Two union organizers have filed a complaint with the Phnom Penh Municipal Court claiming that the senior leaders of the Coalition of Cambodian Apparel Workers Democratic Union (CCAWDU) have embezzled money that was meant to be paid to workers in compensation following a dispute with factory owners.
The allegations against the leaders of CCAWDU come just weeks before a planned nationwide garment strike calling for a $160 minimum wage, in which CCAWDU and seven other unions have pledged to call on workers to stay at home for one week following the three-day Khmer New Year holiday in April.
It also follows increasing pressure from the government and factory owners to rein in the country’s labor movement after it threw its support behind the political opposition during mass demonstrations against Prime Minister Hun Sen in December.
The complaint by former CCAWDU officials Um Visal and Roeun Chanthan, dated March 3 and also signed by 29 garment workers, alleges that Ath Thorn, president of CCAWDU, Kong Athit, secretary-general of CCAWDU and Ek Pheakdey, another CCAWDU official, stole $92,929 from workers following an industrial dispute that was eventually settled by the union.
The dispute began following the dismissal of 61 workers from the E-Garment factory in Phnom Penh between 2007 and 2008, and was eventually settled in March 2013 after the factory was ordered to rehire or pay compensation to the workers, according to the complaint.
Mr. Visal and Mr. Chanthan claim that the CCAWDU leaders took a cut of the settlement before distributing the compensation to the workers involved in the dispute.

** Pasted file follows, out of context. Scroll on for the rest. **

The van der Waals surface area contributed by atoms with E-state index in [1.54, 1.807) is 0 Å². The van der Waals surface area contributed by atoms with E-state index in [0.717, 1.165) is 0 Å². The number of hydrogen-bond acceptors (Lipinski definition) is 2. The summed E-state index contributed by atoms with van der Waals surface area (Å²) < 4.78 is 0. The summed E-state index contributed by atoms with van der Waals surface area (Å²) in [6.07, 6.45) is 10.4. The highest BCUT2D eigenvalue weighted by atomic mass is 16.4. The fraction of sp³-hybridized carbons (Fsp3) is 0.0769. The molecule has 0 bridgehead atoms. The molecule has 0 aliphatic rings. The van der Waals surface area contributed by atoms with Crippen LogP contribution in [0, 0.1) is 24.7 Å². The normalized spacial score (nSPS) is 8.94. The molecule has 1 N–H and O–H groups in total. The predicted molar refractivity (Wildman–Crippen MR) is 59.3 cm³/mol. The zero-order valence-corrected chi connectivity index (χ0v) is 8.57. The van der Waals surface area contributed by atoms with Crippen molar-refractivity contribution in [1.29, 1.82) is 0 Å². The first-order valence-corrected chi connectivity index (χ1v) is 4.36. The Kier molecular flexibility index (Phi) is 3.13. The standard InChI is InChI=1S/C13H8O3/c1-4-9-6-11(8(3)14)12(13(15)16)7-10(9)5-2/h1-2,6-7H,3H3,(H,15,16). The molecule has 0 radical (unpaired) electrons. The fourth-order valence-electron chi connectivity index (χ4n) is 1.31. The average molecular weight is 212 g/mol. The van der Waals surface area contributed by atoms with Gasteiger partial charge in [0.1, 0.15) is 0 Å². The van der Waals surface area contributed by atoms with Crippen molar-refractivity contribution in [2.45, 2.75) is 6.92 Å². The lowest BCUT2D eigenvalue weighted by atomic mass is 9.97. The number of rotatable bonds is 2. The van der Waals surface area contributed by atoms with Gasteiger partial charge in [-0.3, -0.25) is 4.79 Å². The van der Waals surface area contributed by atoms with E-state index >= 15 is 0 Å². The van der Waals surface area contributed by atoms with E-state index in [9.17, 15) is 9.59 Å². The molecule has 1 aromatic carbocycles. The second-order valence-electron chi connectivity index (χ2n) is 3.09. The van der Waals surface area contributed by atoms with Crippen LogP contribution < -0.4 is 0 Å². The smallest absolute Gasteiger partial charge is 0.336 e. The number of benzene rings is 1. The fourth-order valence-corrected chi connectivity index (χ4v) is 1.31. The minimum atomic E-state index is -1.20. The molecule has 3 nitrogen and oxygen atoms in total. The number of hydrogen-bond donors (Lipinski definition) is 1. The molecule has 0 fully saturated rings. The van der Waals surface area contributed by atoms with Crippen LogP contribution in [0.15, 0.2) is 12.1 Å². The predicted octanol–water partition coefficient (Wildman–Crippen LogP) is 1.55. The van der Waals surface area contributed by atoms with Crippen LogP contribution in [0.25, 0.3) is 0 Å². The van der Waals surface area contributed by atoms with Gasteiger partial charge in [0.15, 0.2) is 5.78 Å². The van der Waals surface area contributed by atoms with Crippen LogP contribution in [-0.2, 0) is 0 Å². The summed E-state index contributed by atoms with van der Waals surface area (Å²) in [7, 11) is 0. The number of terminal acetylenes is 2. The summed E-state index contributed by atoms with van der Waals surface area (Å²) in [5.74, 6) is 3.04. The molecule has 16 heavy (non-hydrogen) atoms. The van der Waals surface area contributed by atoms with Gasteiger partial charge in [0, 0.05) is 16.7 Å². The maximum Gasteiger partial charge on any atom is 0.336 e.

“According to the 2013 [settlement], we got between $3,000 and $4,000 [per worker] but eventually we got between $1,250 and $2,700 [per worker] because the three leaders claimed that this is the amount of money we got and prevented us from telling third parties or filing a complaint against them,” the complaint states.
The complaint claims that Mr. Visal and Mr. Chanthan were offered higher salaries to keep the corruption under wraps, but instead decided to take the case to court.
“We would like the prosecutor to punish the perpetrators complying with the law,” the complaint says.
Mr. Thorn, CCAWDU’s president, denied the accusations against himself and other senior union officials and said that the complaint from Mr. Visal and Mr. Chanthan was in response to their displeasure with the positions they were offered within the union’s hierarchy following an election earlier this year.
“They wanted to be president of the CCAWDU, therefore they libel us and…try to break up the institution,” Mr. Thorn said. “They are instigating workers in order to destroy CCAWDU.”
Mr. Thorn said that all workers at the E-Garment factory had been paid the full amount that they were due in compensation, and said that CCAWDU is considering a libel lawsuit against Mr. Visal and Mr. Chanthan.
Mr. Thorn was among six union leaders who were the target of more than 150 legal complaints by factory owners following an earlier round of minimum wage strikes that ended in early January, when state security forces began violently suppressing garment worker protests, killing five workers and injuring dozens more.
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